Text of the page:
New England Law | Boston students perform public service work through clinical courses, student groups, and employment, both paid and volunteer.
Students may obtain transcript recognition for approved public service legal work through the Public Service Transcript Notation Program.
Rachel Horman (Class of 2008)
During college, I had an itch to “do some good” somehow, but was unsure how to go about it. Finally, when several friends remarked on my penchant for TV crime dramas, ability to solve puzzles, and listening and empathy skills, I put it all together. I went to law school to become an assistant district attorney, a job I felt could “do some good” in the world, while having the benefit of being enormously rewarding as well. The more I worked in criminal law, the more I knew this was the path for me. While I am now very aware that prosecutors are not always on the right side, nor is every defendant bad or victim good, I think the job offers the ability to make a difference and serve the public in a very meaningful way.
When I came to law school, I signed up for the Public Interest Law Association and served on the auction committee my first year. My second year I was the Co-President of PILA and oversaw the organization of the annual auction, where local businesses and professors donate items and time to raise money for grants for students who take unpaid public interest internships over the summer. The summer after my first year I interned at the Suffolk County District Attorney’s Office in the Domestic Violence Unit. I assisted interviews with victims and witnesses and wrote direct indictment requests, including one sexual abuse case that went to trial and resulted in a guilty charge on 12 different counts. During my second year, I enrolled in the Government Lawyer Clinic where I interned at the Attorney General’s Office in the Unemployment and Insurance Fraud division, focusing on white-collar crime.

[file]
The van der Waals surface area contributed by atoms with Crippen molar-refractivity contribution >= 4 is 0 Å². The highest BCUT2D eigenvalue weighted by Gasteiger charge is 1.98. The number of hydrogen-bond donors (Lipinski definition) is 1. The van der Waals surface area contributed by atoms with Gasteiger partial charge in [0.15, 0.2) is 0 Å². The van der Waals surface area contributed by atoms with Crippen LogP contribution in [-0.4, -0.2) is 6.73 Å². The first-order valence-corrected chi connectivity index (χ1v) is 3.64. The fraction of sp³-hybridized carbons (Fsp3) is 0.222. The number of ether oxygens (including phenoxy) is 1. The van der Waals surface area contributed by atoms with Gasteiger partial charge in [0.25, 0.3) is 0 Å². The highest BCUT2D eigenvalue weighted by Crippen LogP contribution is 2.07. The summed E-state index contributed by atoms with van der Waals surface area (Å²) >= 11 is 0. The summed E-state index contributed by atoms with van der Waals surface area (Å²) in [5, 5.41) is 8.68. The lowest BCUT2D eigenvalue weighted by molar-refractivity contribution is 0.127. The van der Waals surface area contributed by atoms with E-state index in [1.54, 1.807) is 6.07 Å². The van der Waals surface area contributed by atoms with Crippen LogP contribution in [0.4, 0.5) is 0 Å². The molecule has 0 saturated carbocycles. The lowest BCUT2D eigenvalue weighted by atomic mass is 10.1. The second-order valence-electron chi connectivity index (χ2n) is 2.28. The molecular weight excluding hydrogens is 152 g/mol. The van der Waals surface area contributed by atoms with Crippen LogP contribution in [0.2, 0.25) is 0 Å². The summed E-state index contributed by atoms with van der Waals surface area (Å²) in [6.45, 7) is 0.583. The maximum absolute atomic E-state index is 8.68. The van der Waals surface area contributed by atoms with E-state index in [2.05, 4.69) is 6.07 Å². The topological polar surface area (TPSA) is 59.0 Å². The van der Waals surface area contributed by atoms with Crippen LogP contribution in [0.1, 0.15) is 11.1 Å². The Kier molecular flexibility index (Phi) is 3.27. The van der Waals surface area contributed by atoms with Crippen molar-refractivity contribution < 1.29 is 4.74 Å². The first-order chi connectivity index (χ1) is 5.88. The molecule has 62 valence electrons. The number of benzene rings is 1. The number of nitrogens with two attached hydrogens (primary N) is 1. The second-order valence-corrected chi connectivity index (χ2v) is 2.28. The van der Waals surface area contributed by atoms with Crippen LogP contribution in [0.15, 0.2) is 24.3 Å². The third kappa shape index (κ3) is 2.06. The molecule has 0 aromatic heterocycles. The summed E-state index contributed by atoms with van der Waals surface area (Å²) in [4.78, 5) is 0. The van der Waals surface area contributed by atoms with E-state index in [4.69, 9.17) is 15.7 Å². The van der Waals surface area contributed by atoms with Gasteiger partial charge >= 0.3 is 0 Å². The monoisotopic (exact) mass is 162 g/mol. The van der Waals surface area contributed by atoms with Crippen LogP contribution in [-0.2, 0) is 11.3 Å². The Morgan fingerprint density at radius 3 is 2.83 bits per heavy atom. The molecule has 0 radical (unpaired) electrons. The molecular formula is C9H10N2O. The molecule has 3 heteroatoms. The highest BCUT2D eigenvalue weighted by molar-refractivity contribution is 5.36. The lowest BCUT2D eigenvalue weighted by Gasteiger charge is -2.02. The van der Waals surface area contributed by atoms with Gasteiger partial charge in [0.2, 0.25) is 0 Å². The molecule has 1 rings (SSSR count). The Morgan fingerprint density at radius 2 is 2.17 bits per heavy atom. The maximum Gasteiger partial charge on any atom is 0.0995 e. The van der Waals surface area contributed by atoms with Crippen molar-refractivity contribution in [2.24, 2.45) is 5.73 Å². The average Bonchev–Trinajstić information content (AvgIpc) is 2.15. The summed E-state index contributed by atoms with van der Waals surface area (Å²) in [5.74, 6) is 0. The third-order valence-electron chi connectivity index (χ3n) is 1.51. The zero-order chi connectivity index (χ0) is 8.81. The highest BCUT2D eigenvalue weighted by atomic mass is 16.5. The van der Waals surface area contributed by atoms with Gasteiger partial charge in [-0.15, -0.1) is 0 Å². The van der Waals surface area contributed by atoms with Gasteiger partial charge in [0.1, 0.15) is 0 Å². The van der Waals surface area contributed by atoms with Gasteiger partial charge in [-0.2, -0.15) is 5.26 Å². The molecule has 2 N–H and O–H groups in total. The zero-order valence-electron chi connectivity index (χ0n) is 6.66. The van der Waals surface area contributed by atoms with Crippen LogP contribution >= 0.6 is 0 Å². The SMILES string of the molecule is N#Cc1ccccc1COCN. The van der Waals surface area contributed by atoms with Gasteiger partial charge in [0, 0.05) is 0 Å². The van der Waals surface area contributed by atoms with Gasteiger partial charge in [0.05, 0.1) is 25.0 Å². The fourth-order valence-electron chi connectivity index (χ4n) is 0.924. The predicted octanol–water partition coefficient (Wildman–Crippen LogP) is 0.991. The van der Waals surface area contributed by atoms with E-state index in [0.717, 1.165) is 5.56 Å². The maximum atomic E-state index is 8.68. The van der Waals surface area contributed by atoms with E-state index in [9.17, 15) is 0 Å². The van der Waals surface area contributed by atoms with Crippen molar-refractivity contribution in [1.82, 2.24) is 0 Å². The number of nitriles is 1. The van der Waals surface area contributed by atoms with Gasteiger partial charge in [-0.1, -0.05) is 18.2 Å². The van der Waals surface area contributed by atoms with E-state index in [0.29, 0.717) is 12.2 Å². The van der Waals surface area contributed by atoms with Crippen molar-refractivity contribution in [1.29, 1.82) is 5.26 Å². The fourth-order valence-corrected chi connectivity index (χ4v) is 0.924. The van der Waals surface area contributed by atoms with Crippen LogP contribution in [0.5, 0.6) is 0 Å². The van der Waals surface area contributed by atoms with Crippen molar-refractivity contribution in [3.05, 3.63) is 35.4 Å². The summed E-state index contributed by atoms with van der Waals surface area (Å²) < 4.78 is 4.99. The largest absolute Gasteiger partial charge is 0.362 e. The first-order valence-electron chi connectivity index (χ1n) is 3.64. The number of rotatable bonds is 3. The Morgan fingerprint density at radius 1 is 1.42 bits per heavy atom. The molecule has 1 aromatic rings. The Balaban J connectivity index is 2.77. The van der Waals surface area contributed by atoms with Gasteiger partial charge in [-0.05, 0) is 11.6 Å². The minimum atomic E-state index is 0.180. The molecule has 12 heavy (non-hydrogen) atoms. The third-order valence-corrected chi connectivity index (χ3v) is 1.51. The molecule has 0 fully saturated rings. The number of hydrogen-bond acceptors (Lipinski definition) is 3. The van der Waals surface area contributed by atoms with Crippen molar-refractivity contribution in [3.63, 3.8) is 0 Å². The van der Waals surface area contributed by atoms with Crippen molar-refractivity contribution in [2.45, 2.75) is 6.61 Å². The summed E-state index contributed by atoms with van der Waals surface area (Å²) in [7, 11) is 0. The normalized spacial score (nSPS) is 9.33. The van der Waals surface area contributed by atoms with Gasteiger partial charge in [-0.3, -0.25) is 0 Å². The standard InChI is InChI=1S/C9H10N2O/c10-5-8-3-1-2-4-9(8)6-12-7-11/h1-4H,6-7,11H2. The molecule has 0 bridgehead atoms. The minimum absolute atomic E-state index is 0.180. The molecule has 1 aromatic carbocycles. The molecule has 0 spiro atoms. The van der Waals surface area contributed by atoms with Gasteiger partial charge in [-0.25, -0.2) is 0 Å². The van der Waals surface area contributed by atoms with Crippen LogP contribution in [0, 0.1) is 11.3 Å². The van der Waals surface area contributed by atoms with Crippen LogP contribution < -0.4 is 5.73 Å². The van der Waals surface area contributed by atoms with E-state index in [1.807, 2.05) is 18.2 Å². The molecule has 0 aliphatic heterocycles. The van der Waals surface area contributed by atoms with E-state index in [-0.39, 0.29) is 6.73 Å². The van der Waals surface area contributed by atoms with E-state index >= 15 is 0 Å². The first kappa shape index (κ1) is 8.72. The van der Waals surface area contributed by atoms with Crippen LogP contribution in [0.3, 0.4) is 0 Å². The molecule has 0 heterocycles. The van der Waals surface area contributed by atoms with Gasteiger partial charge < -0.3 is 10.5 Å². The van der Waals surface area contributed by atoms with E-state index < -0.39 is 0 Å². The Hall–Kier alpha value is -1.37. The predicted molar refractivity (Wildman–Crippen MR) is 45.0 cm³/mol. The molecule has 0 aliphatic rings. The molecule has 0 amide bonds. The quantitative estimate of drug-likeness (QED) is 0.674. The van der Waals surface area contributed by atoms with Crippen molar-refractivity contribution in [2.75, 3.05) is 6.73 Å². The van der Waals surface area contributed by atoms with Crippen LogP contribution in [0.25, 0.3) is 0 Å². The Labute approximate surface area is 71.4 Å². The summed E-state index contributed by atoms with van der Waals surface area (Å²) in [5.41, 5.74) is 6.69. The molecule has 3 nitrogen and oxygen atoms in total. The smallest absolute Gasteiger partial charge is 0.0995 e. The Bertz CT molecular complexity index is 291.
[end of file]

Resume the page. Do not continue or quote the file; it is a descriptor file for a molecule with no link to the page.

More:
After my second year, I interned at the Dorchester District Court Division of the Suffolk County District Attorney’s Office as a student prosecutor, first as a summer internship and then as part of the Criminal Procedure Clinic in the fall of my third year. I was certified under the student practice rule, SJC Rule 3:03, and did arraignments, bail revocation hearings, motions to suppress, and actually had my own jury trial. I was in court every day and the experience solidified my desire to pursue this passion. Working directly with police officers, victim witness advocates, and defense attorneys really taught me a great deal about criminal law that is impossible to learn in the classroom. I also was able to observe and attempt to emulate courtroom demeanor and procedure and learn the ins and outs of the copious and detailed discovery and general paperwork procedures inherent in any government job.
Having the opportunity to be a part of PILA and raise money for students to pursue public interest internships was extremely rewarding in that possibly some students who might otherwise not have the financial means to take on an unpaid internship were able to pursue their passions and get bit by the “public interest bug.” Hopefully they were entranced enough to apply and get the job before the first loan payment comes due and their first paycheck is deposited! But no financial incentive could ever replace the intrinsic reward of a feeling that one is leaving the world a little bit of a better place than when we found it.